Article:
Mr Kushner is President Donald Trump's son-in-law and a key adviser to the White House. He met with a Russian banker appointed by Russian President Vladimir Putin in December. Mr Kushner has said he did so in his role as an adviser to Mr Trump while the bank says he did so as a private developer. Mr Kushner has also volunteered to testify in the Senate about his role helping to arrange meetings between Trump advisers and Russian Ambassador to the US Sergey Kislyak.
9/11 James Comey
Mr Comey was fired from his post as head of the FBI by President Donald Trump. The timing of Mr Comey's firing raised questions around whether or not the FBI's investigation into the Trump campaign may have played a role in the decision.
10/11 Preet Bharara
Mr Bahara refused, alongside 46 other US district attorney's across the country, to resign once President Donald Trump took office after previous assurances from Mr Trump that he would keep his job. Mr Bahara had been heading up several investigations including one into one of President Donald Trump's favorite cable television channels Fox News. Several investigations would lead back to that district, too, including those into Mr Trump's campaign ties to Russia, and Mr Trump's assertion that Trump Tower was wiretapped on orders from his predecessor.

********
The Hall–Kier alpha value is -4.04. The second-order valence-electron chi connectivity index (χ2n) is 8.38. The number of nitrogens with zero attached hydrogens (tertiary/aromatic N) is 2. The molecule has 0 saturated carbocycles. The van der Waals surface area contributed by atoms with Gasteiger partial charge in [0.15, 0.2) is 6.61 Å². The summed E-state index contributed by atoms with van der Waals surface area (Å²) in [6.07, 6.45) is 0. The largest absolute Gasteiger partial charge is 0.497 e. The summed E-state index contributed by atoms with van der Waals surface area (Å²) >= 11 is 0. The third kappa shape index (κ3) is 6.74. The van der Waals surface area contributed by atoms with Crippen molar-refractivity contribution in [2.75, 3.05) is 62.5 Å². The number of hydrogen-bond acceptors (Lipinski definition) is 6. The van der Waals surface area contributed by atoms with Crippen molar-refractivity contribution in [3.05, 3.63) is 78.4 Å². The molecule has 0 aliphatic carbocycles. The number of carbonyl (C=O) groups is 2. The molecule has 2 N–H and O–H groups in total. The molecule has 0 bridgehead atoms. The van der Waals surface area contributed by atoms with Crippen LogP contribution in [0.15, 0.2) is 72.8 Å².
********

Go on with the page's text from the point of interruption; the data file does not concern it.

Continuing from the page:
11/11 Sally Yates
Ms Yates, a former Deputy Attorney General, was running the Justice Department while President Donald Trump's pick for attorney general awaited confirmation. Ms Yates was later fired by Mr Trump from her temporary post over her refusal to implement Mr Trump's first travel ban. She had also warned the White House about potential ties former National Security Adviser Michael Flynn to Russia after discovering those ties during the FBI's investigation into the Trump campaign's connections to Russia.